There are many polymer-framed semi-autos offered and some even have adjustable sights. But after 60-plus years of shooting 1911’s, my hand is pretty much molded to their grip style. I also prefer an all-steel or steel/alloy pistol to plastic frames. Ruger is making some excellent 1911’s in both standard and Commander-sized versions, however, as this is written, they have not yet offered an adjustable-sighted version or any other chamberings except .45 ACP. I can only hope they remedy this.

Due to space constraints, I have to be quite selective in my choice of chamberings and specific models. For now, I will stay with my four favorite semi-auto chamberings when it comes to selecting a “PPP.” They are 9mm, .45 ACP, .38 Super and 10mm. The fact there are other suitable chamberings, such as the .460 Rowland and .357 SIG (even the .30 Luger), has not escaped me, however, they will have to wait for another time.


All John’s favorite candidates for a 9mm “PPP” have one thing
in common: Adjustable sights.


Nine-millimeter “PPP” candidates from Kimber (left) and Springfield Armory
(right) show accuracy won’t be an issue.

The 9mm Parabellum

This cartridge goes all the way back to 1902 when it was introduced in the Luger. It became the standard cartridge/pistol combination for the German Army in 1908, which is why the Luger is often referred to as the Pistole 08. For years, the 9mm vs. .45 ACP debate raged and the hardball 9mm always came in a distant second to the hardball .45. However, today we have so much excellent ammunition available for both cartridges the argument has disappeared for most of us. No one should feel under-gunned in most situations with quality 9mm JHP ammunition. In a “PPP,” the 9mm is certainly not a good choice for large dangerous critters; however, the same thing can be said about the .45 ACP. The 9mm will certainly handle varmints, small game and 2-legged predators.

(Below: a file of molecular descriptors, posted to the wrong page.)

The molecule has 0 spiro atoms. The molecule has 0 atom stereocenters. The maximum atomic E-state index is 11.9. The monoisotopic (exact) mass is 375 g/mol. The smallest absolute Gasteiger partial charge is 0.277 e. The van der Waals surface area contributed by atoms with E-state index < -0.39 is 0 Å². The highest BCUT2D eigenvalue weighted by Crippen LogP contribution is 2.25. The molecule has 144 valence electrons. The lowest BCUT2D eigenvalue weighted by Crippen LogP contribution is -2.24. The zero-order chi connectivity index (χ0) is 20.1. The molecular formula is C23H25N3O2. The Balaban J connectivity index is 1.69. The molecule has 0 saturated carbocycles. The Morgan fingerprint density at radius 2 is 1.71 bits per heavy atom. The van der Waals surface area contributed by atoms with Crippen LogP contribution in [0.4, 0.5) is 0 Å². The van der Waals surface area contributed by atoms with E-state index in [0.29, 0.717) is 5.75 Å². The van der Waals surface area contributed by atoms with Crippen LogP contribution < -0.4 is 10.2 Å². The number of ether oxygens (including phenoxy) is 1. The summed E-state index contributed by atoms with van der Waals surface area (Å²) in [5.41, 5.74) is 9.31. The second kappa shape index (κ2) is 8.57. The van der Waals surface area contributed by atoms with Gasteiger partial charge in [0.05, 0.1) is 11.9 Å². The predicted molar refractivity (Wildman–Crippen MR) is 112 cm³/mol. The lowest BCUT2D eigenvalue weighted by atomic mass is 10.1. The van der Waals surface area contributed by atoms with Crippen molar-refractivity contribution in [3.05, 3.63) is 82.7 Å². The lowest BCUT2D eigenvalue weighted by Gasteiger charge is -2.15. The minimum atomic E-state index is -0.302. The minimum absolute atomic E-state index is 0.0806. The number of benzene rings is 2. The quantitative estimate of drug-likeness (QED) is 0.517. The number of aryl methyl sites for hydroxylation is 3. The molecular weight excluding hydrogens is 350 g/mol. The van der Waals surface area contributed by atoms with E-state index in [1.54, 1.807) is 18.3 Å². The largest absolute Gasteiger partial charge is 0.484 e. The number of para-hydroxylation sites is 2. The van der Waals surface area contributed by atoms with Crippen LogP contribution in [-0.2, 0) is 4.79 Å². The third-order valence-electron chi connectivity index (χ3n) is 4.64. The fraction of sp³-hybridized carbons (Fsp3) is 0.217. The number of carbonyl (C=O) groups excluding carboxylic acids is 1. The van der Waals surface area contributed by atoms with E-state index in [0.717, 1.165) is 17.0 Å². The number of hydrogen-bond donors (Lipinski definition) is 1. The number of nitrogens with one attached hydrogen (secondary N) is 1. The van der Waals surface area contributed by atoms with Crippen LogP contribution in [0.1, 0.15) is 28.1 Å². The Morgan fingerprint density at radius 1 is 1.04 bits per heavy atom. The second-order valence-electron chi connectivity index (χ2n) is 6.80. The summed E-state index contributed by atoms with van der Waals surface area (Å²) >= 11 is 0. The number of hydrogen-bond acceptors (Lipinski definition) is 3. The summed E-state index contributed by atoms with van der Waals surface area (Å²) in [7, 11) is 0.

In the fall of 2010, when I was recuperating from surgery, I decided I wanted a 9mm 1911. They were not all that easy to find, but Springfield Armory came to the rescue with a stainless steel 1911, complete with adjustable sights. That seems to have been the beginning, and now several companies offer the 9mm on the 1911 platform. Springfield Armory followed with their 9mm Range Officer—basically a blued version of the 1911, also with adjustable sights.

Looking to Kimber, I found the stainless steel Target II with adjustable sights. Just recently, Iver Johnson began offering a blued 9mm 1911 with adjustable sights.

Rock Island Armory’s .22 TCM is another choice, which can be converted to 9mm simply by changing the barrel and recoil spring. These versatile pistols have 5-inch barrels, adjustable sights and are offered in either a single or double-stack configuration.